Ketoconazole – A-Z Medicine



What is Ketoconazole for?

Ketoconazole is a medicine for treating certain fungal infections in the body. Ketoconazole belongs to the azole antifungal group which works by stopping fungus growth.

Ketoconazole should not be used to treat infections of the brain or nails. This drug can also be used to treat advanced prostate cancer.

Ketoconazole dosages and side effects of ketoconazole will be explained further below.

How to use Ketoconazole?

Take ketoconazole tablets as directed by your doctor, usually once a day. This medicine can be used with or without food, but together food will help reduce stomach pain.

If you are taking antacids, use Ketoconazole at least 2 hours before or 1 hour after using antacids, otherwise Ketoconazole may not be absorbed by the body. See also the Drug interactions section for more information.

The dosage and duration of therapy are based on your health condition and therapeutic response. In children, the dose is also based on body weight. This therapy takes several days to months.

This medicine works well when the amount of drugs in your body remains in a constant level. So, use this medicine at approximately the same interval.

To help you, use it at the same time every day.

Continue using this drug until the prescription is used up, even if symptoms disappear after a few days.

Stopping the medicine too quickly can cause re-infection.

Tell your doctor if your condition persists or worsens.

Follow the rules given by your doctor or pharmacist before starting treatment. If you have questions, consult your doctor or pharmacist.

How is Ketoconazole stored?

This drug is best stored at room temperature, away from direct light and damp places. Do not store in the bathroom. Don't freeze it. Other brands of this drug may have different storage rules. Observe the storage instructions on the product packaging or ask your pharmacist. Keep all medicines out of the reach of children and pets.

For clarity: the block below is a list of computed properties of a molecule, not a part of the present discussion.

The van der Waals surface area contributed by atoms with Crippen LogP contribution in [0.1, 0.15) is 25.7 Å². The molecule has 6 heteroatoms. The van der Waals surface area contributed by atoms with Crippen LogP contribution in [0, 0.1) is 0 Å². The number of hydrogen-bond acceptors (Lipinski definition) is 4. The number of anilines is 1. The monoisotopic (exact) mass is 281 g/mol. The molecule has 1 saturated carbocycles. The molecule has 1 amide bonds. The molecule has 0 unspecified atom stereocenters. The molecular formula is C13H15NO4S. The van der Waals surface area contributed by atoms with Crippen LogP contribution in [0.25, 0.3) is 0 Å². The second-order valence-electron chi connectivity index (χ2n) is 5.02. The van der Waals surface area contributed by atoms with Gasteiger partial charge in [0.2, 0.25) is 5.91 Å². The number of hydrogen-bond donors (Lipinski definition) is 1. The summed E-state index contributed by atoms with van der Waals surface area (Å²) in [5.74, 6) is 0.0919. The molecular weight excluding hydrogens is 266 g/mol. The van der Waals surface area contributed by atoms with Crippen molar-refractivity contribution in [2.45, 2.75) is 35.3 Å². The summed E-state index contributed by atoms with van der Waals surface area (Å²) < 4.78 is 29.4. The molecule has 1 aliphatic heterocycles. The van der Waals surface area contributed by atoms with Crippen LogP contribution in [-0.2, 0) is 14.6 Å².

Do not flush medicine in the toilet or in the sewer unless instructed. Discard this product when it has expired or if it is no longer needed. Consult your pharmacist or local waste disposal company about how to safely dispose of your product.


The information provided is not a substitute for medical advice. ALWAYS consult your doctor or pharmacist before starting treatment.

What is the dose of Ketoconazole for adults?

  • Ketoconazole dose for Blastomycosis: Initial dose: 200 mg orally once a day
  • Ketoconazole dose for Chromomycosis: Initial dose: 200 mg orally once a day
  • Ketoconazole dose for Coccidioidomycosis: Initial dose: 200 mg orally once a day
  • Ketoconazole dose for Histoplasmosis: Initial dose: 200 mg orally once a day
  • Ketoconazole dose for Paracoccidioidomycosis: Initial dose: 200 mg orally once a day

What is the dose of Ketoconazole for children?

  • Ketoconazole dose for children with Blastomycosis: ≥2 years: 3.3-6.6 mg / kg orally once a day
  • Ketoconazole dose for children with Chromomycosis: ≥2 years: 3.3-6.6 mg / kg orally once a day
  • Ketoconazole dose for children with Coccidioidomycosis: ≥2 years: 3.3-6.6 mg / kg orally once a day
  • Ketoconazole dose for children with histoplasmosis: ≥2 years: 3.3-6.6 mg / kg orally once a day
  • Ketoconazole dose for children with Paracoccidioidomycosis: ≥2 years: 3.3-6.6 mg / kg orally once a day

In what dose is Ketoconazole available?

Ketoconazole is available in the following dosages.

Tablets, Oral: 200 mg

Side effects

What side effects can be experienced due to Ketoconazole?

Common side effects of ketoconazole tablets are:

  • Mild nausea, vomiting, or abdominal pain
  • Itching or mild rash
  • Headache
  • Dizzy
  • Breast enlargement; or
  • Impotence or no lust

Contact your doctor if you experience serious side effects such as:

  • Dizziness, fainting, rapid heartbeat or palpitations
  • Easy bruising or bleeding, weak unusual
  • Numbness or tingling
  • Severe depression, confusion, or self-injury ideas; or
  • Nausea, abdominal pain, mild fever, no appetite, weakness, dark urine, putty stools, jaundice (yellowing of the skin or eyes)

Not everyone experiences the following side effects. There may be some side effects not mentioned above. If you have concerns about certain side effects, consult your doctor or pharmacist.

Prevention & Warnings